Most objects are black boxes
The level of complexity of our houses and cities has an inverse relationship with the knowledge we have about the objects that populate it, for obvious reasons: for a citizen in a medium city to know how everhing they use works, they would have to spend much time absorbing specific knowledge. Of course, this is impractical.
The problem is that this black box attitude has permeated culture in places where electronic devices are common. For example: a city citizen can own a bycicle, a relatively common and easily understandable and low-tech device, and still don’t know how to troubleshoot common problems (as any worker of a bike repair shop can tell you).
The right to repair movement is a reaction towards this kind of phenomenon, but there is clearly a lack of incentive towards tinkering.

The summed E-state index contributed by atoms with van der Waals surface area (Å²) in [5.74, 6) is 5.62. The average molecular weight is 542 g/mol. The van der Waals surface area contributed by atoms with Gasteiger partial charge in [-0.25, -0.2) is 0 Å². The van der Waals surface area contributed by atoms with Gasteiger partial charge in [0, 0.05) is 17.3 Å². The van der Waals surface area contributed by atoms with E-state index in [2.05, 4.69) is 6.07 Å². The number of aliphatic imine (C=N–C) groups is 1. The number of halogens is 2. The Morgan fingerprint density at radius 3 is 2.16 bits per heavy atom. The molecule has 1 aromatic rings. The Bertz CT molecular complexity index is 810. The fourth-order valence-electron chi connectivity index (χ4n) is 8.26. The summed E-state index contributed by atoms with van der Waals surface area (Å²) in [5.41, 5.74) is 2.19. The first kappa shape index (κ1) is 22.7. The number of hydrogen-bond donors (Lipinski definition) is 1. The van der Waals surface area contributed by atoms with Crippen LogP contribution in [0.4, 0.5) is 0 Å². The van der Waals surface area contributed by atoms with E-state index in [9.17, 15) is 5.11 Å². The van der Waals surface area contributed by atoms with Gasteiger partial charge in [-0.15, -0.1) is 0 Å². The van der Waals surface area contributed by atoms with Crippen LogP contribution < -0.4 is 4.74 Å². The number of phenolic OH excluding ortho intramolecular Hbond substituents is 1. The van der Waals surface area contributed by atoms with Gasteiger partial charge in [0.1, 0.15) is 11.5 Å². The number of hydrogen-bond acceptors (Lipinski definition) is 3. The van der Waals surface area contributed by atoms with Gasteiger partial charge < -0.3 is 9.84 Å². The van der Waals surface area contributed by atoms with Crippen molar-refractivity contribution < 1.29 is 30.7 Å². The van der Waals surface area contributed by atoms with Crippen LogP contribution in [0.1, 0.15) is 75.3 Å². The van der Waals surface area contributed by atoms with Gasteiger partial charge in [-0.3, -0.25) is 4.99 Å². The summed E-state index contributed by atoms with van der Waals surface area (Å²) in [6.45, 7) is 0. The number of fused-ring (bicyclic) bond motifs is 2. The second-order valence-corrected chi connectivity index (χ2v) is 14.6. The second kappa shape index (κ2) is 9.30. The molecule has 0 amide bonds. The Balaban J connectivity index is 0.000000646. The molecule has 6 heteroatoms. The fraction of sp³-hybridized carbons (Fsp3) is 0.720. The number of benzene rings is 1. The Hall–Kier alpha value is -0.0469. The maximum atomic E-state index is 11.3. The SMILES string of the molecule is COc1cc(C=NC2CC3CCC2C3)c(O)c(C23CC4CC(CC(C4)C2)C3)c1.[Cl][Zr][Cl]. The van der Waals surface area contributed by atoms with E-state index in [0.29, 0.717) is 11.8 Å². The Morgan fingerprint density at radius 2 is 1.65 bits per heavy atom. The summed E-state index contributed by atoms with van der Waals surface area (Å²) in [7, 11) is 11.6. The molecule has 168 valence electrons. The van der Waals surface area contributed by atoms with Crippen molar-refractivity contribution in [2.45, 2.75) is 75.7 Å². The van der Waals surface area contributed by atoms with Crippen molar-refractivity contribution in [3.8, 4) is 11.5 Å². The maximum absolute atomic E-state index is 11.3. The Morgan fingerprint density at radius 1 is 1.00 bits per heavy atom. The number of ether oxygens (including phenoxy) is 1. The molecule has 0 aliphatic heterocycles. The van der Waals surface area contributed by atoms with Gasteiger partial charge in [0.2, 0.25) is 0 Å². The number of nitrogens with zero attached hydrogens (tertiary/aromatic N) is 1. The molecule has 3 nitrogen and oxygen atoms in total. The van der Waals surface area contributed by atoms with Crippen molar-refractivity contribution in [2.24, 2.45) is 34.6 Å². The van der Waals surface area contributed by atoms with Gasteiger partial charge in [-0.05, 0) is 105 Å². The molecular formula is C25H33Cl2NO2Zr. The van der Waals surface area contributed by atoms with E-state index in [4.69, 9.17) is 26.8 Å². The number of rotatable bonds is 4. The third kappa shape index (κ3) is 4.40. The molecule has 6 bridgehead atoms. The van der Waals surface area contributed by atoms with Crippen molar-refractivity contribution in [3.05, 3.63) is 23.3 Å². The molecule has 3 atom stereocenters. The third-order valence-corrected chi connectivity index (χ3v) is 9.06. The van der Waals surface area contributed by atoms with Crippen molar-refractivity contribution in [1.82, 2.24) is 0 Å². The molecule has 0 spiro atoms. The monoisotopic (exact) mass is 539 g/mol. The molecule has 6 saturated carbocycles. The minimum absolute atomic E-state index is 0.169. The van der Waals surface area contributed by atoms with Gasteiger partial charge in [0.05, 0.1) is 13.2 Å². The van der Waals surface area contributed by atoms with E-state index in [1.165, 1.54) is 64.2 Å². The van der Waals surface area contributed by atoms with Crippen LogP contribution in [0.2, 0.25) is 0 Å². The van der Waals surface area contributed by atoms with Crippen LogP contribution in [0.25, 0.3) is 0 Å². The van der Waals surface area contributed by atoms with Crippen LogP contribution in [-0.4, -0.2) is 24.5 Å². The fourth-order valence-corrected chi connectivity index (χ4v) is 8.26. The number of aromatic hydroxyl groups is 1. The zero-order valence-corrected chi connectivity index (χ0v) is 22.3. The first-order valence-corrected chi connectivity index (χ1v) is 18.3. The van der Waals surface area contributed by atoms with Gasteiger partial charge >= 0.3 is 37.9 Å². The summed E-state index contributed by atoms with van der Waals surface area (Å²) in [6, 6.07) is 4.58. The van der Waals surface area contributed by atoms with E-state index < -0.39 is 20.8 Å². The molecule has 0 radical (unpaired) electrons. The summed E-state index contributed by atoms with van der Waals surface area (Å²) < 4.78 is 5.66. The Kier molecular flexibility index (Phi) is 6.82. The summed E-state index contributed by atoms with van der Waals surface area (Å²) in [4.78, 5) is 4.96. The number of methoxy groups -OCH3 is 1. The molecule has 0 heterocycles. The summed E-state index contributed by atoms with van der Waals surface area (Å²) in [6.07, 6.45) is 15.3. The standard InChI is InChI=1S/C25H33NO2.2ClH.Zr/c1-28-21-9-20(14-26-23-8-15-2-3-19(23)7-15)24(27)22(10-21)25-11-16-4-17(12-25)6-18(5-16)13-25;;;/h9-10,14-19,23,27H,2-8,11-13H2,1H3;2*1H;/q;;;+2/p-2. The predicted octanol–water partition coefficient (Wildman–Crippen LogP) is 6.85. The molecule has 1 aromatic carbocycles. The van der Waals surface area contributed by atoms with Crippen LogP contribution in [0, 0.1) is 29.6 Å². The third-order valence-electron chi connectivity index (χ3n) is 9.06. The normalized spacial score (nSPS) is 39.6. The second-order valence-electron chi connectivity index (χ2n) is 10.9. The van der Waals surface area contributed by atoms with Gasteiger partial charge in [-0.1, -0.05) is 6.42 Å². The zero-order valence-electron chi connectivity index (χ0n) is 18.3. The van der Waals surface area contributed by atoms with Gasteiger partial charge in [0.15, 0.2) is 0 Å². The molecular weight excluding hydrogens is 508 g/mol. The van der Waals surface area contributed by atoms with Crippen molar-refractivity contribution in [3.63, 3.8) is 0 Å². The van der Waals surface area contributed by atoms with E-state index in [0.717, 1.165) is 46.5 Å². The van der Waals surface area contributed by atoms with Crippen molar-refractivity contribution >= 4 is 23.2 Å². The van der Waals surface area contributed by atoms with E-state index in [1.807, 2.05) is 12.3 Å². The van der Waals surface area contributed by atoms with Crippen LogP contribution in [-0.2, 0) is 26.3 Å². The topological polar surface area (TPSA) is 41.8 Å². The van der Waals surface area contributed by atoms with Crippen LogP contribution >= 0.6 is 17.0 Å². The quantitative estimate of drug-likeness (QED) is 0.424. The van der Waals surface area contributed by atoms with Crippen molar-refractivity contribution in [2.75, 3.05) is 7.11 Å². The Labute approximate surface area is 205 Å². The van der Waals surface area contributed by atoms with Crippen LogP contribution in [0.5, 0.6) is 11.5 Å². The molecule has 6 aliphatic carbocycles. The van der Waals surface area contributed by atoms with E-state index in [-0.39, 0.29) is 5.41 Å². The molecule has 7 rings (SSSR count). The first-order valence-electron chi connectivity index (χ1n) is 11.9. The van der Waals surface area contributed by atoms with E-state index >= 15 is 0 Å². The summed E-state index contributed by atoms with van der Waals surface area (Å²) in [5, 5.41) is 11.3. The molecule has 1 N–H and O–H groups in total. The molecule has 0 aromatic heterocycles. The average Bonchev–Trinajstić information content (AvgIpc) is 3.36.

How to approach a black box?
According to ‘Can a biologist fix a radio?’, what it takes is unambiguous models that engineers use - for example, simulations rather than description of individual components. Ironically, while one might understand much of a complex system from breaking it in different ways, what is interesting in the long run is understanding what do each of the pieces do, but also, crucially, how do the properties of these individual elements interact to produce a sustained/working system. Else, the break-things-to-understand approach ends up being a reduction of the system to its individual elements (ie: knockout gene experiments).